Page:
Leadership Profile: Claire Menzies
Design Insider’s Career Profile series has received a fantastic response so far, and we know that you find plenty of inspiration from the incredible designers and architects we speak to. Having listened to your feedback, we have extended our Career Profile series to incorporate leading professionals from the sector, in an exploration of their approach to leadership. We are absolutely delighted to share our first Leadership Profile with Design Insider Ambassador and Istoria Group Chairwoman and Founder, Claire Menzies.
Please could you introduce yourself and your role?
My name is Claire Menzies and I am the Chairwoman of Istoria Group, a creative business collective based in Bristol and Indianapolis and comprised of three main sister companies – events and exhibitions agency Ignition; retail, branding and hospitality designers Phoenix Wharf and digital innovators Tiny Spark – as well as a small number of ‘Incubator Hub’ companies we help support and grow. My role is to support my team and oversee business strategy and performance.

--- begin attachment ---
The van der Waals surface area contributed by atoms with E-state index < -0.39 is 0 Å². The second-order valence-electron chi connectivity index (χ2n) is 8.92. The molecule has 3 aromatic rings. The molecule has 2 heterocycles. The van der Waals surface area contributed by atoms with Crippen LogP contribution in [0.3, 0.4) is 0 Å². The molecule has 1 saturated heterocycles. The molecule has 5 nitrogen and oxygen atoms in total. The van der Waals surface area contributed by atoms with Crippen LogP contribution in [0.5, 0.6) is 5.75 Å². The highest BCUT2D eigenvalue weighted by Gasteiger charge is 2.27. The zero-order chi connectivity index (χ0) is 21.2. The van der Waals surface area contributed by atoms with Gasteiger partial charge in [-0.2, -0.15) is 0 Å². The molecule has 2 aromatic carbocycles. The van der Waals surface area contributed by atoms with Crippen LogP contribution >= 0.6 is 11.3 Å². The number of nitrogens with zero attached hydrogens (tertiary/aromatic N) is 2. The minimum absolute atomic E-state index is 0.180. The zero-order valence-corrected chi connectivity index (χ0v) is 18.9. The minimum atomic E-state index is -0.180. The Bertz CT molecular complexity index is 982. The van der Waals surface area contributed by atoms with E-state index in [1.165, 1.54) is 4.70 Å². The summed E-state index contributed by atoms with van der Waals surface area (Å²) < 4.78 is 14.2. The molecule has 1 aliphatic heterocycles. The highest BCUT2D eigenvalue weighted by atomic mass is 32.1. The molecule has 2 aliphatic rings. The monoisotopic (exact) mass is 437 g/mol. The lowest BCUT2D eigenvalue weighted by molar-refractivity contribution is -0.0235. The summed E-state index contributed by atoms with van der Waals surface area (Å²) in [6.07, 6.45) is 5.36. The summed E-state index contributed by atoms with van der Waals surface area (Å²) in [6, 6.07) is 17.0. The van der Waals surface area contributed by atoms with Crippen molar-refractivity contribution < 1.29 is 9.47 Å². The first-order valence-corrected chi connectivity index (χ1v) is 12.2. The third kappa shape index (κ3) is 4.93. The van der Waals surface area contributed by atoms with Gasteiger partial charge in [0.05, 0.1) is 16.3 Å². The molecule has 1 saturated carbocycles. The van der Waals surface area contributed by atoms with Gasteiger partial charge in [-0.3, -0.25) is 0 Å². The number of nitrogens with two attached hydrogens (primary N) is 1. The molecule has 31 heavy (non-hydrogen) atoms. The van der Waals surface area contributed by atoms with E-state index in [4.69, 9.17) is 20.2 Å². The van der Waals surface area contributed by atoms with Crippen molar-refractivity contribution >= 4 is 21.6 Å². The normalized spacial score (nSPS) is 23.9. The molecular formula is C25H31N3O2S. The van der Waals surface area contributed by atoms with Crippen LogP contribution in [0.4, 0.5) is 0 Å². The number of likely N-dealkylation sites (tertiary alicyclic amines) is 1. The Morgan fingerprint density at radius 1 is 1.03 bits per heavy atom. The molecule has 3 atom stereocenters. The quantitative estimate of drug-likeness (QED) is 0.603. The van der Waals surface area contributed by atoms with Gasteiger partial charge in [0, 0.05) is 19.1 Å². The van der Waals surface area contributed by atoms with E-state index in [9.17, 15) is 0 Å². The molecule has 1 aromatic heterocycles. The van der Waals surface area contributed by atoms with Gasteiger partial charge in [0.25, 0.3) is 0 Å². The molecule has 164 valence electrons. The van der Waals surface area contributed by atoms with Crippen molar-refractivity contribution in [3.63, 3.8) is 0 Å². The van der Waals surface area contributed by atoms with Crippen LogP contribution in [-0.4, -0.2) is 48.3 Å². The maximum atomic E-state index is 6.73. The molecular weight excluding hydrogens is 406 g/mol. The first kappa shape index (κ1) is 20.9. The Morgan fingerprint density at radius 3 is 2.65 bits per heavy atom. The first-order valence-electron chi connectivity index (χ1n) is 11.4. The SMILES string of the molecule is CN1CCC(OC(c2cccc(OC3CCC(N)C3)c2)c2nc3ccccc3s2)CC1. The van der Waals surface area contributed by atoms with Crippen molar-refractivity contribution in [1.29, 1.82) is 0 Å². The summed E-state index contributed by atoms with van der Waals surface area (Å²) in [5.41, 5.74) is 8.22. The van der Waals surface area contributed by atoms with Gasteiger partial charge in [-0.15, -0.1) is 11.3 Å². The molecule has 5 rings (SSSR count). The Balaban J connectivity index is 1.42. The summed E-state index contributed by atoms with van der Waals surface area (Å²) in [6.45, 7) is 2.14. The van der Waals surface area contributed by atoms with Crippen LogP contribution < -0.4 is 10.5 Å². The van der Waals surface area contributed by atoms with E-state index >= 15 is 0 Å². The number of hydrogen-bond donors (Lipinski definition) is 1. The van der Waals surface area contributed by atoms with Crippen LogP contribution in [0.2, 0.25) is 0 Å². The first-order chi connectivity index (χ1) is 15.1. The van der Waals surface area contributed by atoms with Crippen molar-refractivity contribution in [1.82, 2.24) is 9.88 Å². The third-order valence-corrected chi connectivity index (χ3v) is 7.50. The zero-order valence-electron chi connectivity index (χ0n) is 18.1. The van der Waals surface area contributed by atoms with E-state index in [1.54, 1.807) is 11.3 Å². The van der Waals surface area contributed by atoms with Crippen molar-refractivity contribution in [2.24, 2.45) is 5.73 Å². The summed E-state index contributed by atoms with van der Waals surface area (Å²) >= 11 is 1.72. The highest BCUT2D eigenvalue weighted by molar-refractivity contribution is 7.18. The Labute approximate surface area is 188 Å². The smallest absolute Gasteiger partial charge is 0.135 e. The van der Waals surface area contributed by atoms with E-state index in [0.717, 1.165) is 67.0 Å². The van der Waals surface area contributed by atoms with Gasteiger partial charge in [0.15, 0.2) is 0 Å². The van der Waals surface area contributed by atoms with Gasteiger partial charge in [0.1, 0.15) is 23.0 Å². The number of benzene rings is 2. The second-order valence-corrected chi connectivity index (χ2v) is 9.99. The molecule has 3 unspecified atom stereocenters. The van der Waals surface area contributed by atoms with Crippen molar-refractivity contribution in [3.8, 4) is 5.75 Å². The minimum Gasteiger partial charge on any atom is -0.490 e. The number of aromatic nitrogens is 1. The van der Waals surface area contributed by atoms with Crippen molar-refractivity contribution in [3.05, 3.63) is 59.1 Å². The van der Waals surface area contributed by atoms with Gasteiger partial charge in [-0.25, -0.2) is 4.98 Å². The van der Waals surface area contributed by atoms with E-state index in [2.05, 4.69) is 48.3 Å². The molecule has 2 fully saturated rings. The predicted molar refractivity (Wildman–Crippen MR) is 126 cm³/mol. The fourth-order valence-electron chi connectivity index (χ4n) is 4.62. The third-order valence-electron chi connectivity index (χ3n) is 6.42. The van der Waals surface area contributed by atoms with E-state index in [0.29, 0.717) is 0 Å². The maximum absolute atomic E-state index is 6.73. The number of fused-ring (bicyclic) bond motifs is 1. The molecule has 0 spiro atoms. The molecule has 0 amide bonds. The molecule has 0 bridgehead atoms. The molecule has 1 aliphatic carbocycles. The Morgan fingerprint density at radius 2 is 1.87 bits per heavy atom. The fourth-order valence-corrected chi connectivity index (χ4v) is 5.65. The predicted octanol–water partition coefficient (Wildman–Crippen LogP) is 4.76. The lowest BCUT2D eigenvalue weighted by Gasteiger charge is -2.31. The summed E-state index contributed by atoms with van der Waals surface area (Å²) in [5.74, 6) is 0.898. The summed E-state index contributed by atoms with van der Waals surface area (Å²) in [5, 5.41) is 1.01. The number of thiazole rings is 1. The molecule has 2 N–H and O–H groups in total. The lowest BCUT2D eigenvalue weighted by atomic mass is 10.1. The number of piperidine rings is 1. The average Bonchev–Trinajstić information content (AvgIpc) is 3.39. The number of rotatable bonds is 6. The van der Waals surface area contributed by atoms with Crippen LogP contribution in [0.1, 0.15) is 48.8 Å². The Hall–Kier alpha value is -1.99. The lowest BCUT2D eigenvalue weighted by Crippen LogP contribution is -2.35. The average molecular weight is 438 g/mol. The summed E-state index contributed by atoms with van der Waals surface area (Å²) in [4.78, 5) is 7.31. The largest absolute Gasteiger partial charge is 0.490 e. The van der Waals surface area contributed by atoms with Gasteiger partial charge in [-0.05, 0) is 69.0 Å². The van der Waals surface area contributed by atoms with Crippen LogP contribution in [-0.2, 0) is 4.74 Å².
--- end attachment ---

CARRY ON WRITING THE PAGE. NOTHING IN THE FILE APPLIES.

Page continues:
How would you describe yourself as a leader?
When I moved from being Group CEO to Chairwoman, my leadership style had to change with the role, from a CEO’s driving and managing presence to a newer role with a greater emphasis on getting the best from our Executive Board, by nurturing and having extra time and space to listen. It was rather like moving from being a parent to a grand-parent!
At the same time, I am more of a war-time leader than a peace-time leader in the sense that I particularly thrive when change, strategic thinking and innovation are needed – including crisis management, such as during the Covid period – so that my leadership encompasses two opposite ends of a spectrum – extreme nurturing and extreme decisiveness!
What career experiences have particularly influenced your approach to leadership?